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2 minute read

How to deliver bad news

During a recent compliance podcast, the guests (compliance officers) made a fleeting reference to how hard it was to deliver bad news to their superiors, and that it is one of the most difficult things a compliance officer can do. But that comment had me thinking: Delivering bad news is something every compliance officer will have to do eventually, so what’s the best way to do it?

 

Well, the first step is to hope that it’s “easy” bad news, but sometimes it’s news like…

🥷One of the most effective, charming, and oh-did-we-mention-high-level employees at your org has likely been bribing government officials. You have to break this news to the CEO. 

💻It appears that a ginormous data breach has hit your org. According to your data breach policy, it’s on you to let Legal Counsel and your CEO know ASAP. Of course, you hardly have any information to share—you’re just finding out about this now!

💸A member of your finance team tells you that the CFO has been embezzling from the organization for years, and they detail exactly how it’s being done. The CFO is highly respected by all employees, leadership, and the board. 

You get the drift. 

 

How do you share this type of bad news with your superiors, the board, or … anyone at your org? Here are five things you can do:

1. Right time, right place. Determine when and where to share the news. Is the matter so urgent that you need to walk into the CEO’s office right this moment, or can you meet later today? What else is on their plate? 📆 Look at the CEO’s calendar (or whomever you will be speaking to) and—if possible—set the meeting at a time that won’t cause them to be distracted from other critical work.

2. Be calm. From the moment you hear about the bad news until you share it with others (and beyond), keep your cool. 🧘 You’re setting an example—if you fall apart, others probably will too.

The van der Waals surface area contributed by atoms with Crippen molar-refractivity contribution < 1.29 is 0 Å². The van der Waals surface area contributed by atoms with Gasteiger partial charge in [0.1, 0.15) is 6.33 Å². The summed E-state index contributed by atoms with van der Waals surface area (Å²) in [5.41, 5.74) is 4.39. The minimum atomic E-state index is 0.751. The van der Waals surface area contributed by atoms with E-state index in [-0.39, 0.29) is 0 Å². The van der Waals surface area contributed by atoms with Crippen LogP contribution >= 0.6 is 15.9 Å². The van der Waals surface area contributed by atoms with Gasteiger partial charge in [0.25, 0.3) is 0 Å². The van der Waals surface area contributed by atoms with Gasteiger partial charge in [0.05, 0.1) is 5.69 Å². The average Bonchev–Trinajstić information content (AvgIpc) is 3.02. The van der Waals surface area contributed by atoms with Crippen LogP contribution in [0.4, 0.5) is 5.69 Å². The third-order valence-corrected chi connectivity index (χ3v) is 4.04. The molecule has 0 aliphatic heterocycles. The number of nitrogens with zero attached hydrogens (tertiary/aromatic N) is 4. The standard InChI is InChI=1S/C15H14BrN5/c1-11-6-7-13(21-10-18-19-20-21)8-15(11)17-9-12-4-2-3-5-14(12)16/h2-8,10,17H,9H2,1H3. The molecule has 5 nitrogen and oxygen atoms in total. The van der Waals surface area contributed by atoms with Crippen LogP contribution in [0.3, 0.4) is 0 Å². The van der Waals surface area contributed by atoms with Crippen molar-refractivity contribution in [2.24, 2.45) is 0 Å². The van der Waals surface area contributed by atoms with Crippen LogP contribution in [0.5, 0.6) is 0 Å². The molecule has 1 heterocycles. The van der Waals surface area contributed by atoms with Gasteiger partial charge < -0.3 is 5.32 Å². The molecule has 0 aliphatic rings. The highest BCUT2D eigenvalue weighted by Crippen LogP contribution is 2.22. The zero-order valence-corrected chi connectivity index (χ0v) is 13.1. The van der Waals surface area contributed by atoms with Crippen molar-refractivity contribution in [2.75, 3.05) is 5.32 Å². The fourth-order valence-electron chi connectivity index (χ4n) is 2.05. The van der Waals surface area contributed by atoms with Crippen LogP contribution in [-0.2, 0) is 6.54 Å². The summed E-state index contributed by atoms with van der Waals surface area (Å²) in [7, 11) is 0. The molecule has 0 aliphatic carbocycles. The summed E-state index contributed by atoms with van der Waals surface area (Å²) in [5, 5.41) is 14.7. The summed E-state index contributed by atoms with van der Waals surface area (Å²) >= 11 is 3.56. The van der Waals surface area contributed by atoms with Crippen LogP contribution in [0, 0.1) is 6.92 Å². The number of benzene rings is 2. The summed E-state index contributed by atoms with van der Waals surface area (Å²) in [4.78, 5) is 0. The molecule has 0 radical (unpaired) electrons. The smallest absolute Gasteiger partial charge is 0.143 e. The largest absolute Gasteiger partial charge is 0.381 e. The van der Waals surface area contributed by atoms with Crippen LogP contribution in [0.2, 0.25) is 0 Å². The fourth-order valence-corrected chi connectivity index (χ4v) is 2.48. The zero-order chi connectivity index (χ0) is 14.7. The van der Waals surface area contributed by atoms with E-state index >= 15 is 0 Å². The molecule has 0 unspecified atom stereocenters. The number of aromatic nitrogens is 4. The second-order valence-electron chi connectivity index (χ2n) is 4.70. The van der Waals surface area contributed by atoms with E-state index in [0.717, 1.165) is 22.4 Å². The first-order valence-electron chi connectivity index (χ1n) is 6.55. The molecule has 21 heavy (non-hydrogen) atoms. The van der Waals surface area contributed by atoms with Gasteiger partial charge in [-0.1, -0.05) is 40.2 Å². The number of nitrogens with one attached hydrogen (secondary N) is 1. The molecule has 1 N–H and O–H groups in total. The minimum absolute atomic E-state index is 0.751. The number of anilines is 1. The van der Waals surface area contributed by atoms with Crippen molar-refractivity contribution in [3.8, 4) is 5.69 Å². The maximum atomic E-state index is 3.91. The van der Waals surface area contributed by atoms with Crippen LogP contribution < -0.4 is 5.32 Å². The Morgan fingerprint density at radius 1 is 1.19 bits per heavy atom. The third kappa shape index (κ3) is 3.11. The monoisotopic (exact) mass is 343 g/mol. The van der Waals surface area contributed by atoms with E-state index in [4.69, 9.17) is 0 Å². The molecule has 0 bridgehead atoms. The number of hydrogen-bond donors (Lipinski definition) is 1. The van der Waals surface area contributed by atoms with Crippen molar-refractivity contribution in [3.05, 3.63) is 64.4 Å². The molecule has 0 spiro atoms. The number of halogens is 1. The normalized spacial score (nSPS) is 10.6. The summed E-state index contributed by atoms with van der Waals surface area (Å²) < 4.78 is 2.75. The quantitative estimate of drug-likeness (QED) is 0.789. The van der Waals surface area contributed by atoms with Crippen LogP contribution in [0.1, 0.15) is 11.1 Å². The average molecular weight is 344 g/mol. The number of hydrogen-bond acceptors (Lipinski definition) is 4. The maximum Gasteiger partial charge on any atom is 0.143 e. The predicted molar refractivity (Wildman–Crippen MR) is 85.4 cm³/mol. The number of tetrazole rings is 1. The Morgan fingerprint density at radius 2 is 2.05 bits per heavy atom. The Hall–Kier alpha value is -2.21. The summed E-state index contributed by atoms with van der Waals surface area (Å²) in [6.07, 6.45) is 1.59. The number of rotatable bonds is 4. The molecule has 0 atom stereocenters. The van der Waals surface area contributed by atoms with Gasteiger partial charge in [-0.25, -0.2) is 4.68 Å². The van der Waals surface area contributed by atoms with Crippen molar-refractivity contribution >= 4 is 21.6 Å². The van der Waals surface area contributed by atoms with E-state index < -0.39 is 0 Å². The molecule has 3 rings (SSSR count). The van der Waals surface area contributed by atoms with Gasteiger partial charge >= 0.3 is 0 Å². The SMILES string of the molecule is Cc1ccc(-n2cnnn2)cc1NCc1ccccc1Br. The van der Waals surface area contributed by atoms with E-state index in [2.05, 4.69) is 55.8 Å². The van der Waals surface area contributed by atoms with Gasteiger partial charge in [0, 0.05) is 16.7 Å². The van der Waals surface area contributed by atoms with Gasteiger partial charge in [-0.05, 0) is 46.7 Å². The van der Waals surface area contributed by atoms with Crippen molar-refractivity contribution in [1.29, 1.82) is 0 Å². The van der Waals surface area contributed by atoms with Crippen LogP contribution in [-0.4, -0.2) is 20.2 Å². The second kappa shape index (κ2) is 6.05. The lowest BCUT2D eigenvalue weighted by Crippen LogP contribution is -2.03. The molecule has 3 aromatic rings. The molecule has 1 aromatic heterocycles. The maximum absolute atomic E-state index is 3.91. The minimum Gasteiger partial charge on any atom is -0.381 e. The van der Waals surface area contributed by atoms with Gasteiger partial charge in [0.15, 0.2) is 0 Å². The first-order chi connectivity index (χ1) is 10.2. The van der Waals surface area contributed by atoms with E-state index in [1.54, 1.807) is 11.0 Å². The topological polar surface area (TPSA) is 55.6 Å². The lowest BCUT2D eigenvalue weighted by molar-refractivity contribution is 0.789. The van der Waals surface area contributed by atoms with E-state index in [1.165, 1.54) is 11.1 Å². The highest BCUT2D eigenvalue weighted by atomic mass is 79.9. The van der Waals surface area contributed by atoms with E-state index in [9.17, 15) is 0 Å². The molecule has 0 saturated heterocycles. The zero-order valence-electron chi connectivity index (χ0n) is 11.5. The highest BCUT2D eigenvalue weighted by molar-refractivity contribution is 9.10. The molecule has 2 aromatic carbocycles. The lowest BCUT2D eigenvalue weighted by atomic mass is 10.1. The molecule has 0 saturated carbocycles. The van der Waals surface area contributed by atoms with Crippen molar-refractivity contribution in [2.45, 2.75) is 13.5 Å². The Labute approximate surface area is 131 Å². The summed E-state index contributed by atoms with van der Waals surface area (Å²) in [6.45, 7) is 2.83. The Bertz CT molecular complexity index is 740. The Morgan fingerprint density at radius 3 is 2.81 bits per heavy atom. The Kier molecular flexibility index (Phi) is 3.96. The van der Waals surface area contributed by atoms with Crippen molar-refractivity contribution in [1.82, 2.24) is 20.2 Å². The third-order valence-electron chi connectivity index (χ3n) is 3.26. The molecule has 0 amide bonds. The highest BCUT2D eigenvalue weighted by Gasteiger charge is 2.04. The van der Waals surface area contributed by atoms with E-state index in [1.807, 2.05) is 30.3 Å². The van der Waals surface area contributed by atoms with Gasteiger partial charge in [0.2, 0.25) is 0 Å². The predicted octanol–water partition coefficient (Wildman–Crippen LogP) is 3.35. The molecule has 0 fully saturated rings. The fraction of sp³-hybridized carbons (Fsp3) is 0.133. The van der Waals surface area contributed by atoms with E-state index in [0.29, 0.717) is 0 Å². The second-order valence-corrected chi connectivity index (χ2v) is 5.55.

Pro tip: By staying calm in an emergency, you’ll set yourself up as a go-to person in the future because you’ll have proven you can keep your cool in difficult situations. (Easier said than done? First, breathe. Then, find your confidence.)

Homer Simpson walking down the street ringing a bell and wearing a sign that reads, "The end is near."

This is an example of what not to do. | Source: Fox’s The Simpsons via giphy

3. Share what you know, clearly and objectively. Share the facts, not what you think may have happened or what so-and-so may have done or who should be blamed. There are probably a lot of unknowns and there is always more to the story. 🔬 Wait until you know the “more,” and be honest about what you don’t.

4. Have solutions in hand. Don’t be a problem-dumper. 💩 Have at least one recommendation at the ready, especially because those who have just heard the news may be shocked and not yet thinking clearly. Share potential solutions so that they can see there’s a way out, however difficult it might be. Even if your solution is not the best one, you’ve helped to get the ideas flowing, and that will be appreciated. 

Trevor Noah tapping the side of his head and saying, "Problem solved."

Source: Comedy Central’s The Daily Show with Trevor Noah via giphy

5. Finally—although this one is really first and starts today—make sure you build good relationships across the org. If you have a reputation of saying “no” to everything, or you constantly talk about how the sky is falling, you’re going to sound like the boy who cried wolf: No one is going to listen when you come in (again) with bad news. Even if nothing is going wrong at your org (which you should celebrate! 🥳) start building those relationships today so you have your capital built up for the day it does. 


Need more help sharing bad news or dealing with the aftermath?

Broadcat’s What to know before an emergency situation infographic can help everyone stay as calm, cool, and collected as you are. Crisis over? Our Leading a team after a major event? infographic shows your teams how to get back on their feet.